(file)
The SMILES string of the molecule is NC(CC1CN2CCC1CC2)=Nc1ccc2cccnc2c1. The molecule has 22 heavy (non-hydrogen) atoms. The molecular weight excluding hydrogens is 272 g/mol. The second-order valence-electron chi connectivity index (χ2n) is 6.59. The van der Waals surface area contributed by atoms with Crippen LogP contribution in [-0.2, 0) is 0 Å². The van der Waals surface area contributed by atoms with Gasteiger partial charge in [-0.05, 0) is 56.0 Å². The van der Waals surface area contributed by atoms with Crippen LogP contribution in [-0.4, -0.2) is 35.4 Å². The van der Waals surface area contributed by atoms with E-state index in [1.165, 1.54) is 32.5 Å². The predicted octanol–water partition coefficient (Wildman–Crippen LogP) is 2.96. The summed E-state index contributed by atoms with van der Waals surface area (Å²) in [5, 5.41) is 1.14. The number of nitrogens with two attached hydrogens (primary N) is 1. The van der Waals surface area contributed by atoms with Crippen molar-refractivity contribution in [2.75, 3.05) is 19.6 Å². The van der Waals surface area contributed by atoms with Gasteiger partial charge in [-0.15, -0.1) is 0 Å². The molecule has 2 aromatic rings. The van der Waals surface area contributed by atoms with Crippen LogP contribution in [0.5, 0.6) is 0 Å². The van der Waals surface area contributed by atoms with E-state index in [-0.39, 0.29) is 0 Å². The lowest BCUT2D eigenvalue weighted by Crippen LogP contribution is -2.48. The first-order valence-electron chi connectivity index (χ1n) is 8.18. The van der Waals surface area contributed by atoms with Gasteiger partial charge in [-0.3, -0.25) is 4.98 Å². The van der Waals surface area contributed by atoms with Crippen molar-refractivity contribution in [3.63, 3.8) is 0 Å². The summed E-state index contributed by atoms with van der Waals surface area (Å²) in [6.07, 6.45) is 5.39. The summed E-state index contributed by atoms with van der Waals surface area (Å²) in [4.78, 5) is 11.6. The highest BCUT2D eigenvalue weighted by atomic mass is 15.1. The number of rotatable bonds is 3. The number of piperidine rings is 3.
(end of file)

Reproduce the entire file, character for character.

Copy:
The SMILES string of the molecule is NC(CC1CN2CCC1CC2)=Nc1ccc2cccnc2c1. The molecule has 22 heavy (non-hydrogen) atoms. The molecular weight excluding hydrogens is 272 g/mol. The second-order valence-electron chi connectivity index (χ2n) is 6.59. The van der Waals surface area contributed by atoms with Crippen LogP contribution in [-0.2, 0) is 0 Å². The van der Waals surface area contributed by atoms with Gasteiger partial charge in [-0.05, 0) is 56.0 Å². The van der Waals surface area contributed by atoms with Crippen LogP contribution in [-0.4, -0.2) is 35.4 Å². The van der Waals surface area contributed by atoms with E-state index in [1.165, 1.54) is 32.5 Å². The predicted octanol–water partition coefficient (Wildman–Crippen LogP) is 2.96. The summed E-state index contributed by atoms with van der Waals surface area (Å²) in [5, 5.41) is 1.14. The number of nitrogens with two attached hydrogens (primary N) is 1. The van der Waals surface area contributed by atoms with Crippen molar-refractivity contribution in [2.75, 3.05) is 19.6 Å². The van der Waals surface area contributed by atoms with Gasteiger partial charge in [-0.15, -0.1) is 0 Å². The molecule has 2 aromatic rings. The van der Waals surface area contributed by atoms with Crippen LogP contribution in [0.5, 0.6) is 0 Å². The van der Waals surface area contributed by atoms with E-state index in [-0.39, 0.29) is 0 Å². The lowest BCUT2D eigenvalue weighted by Crippen LogP contribution is -2.48. The first-order valence-electron chi connectivity index (χ1n) is 8.18. The van der Waals surface area contributed by atoms with Gasteiger partial charge in [-0.3, -0.25) is 4.98 Å². The van der Waals surface area contributed by atoms with Crippen molar-refractivity contribution in [3.63, 3.8) is 0 Å². The summed E-state index contributed by atoms with van der Waals surface area (Å²) in [6.07, 6.45) is 5.39. The summed E-state index contributed by atoms with van der Waals surface area (Å²) in [4.78, 5) is 11.6. The highest BCUT2D eigenvalue weighted by atomic mass is 15.1. The number of rotatable bonds is 3. The number of piperidine rings is 3.